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Cover image

The Alphabet in the Park
Selected Poems
Adélia Prado



Wesleyan Poetry in Translation

Wesleyan
1990 • 80 pp. 6 x 9"
Poetry / Literary Criticism - Spanish & Portuguese

$15.95 Paperback, 978-0-8195-1177-5
$12.99 Ebook, 978-0-8195-7253-0

Check your ebook retailer or local library for ebook availability.


Trans. from the Portuguese

Poetry that eloquently concentrates on the spiritual and physical lives of women.

This is the first book published in English by of the work of Brazilian poet Adélia Prado. Incorporating poems published over the past fifteen years, The Alphabet in the Park is a book of passion and intelligence, wit and instinct. These are poems about human concerns, especially those of women, about living in one’s body and out of it, about the physical but also the spiritual and the imaginative life. Prado also writes about ordinary matters; she insists that the human experience is both mystical and carnal. To Prado these are not contradictory: “It’s the soul that’s erotic,” she writes.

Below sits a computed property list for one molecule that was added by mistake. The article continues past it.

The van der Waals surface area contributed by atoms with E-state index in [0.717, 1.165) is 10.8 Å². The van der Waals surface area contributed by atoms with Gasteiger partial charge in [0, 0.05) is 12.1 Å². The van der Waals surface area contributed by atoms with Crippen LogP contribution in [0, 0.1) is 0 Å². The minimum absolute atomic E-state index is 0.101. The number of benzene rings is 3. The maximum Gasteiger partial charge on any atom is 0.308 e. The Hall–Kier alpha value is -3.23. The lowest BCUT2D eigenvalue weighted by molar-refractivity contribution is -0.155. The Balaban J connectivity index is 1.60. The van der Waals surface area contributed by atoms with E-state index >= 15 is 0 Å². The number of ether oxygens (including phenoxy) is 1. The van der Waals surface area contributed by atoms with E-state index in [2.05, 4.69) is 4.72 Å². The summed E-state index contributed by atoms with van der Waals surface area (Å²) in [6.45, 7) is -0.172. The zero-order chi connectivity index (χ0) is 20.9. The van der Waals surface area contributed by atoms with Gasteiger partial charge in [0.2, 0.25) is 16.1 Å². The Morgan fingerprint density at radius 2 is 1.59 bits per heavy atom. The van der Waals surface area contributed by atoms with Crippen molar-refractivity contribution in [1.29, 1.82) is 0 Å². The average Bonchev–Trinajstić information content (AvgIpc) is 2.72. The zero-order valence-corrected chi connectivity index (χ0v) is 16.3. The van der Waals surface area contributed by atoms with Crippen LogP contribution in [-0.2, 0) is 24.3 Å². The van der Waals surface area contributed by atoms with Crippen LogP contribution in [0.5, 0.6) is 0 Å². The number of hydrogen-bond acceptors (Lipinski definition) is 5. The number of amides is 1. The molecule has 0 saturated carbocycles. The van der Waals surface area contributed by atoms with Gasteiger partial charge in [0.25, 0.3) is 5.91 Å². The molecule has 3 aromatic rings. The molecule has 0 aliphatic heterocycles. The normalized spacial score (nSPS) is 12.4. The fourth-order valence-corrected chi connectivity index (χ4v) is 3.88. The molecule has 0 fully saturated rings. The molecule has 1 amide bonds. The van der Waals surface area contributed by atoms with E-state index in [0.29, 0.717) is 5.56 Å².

As Ellen Watson says in her introduction, “Adélia Prados poetry is a poetry of abundance. These poems overflow with the humble, grand, various stuff of daily life – necklaces, bicycles, fish; saints and prostitutes and presidents; innumerable chickens and musical instruments…And, seemingly at every turn, there is food.” But also, an abundance of dark things, cancer, death, greed. These are poems of appetite, all kinds.

Reviews / Endorsements



“From a dark corner of despair Prado can rocket to pure joy in one line. All the contradictions, paradoxes, and dualities of our lives thrive here. This is poetry at its hottest and most naked, beautiful poetry of the body and soul”—James Tate

“This is a marvelous book: ingeniously translated, Prado’s world is exciting, fully realized, strange to us. She writes with gusto, wit, tenderness, compassion, and vulnerability.” —Stuart Friebert

“It isn’t difficult to understand why Adélia Prado has been suspected of taking dictation from Saint Francis himself; but this voice is Prado’s own, and with these poems we are able at last to read a major poet of the Americas. In Ellen Watson’s hands, Prado’s world arrives in English as if it had never left Portugese. I send Adélia Prado and translator bouquets of gratitude.”—Carolyn Forché



Sat, 30 Sep 2017 15:09:30 -0500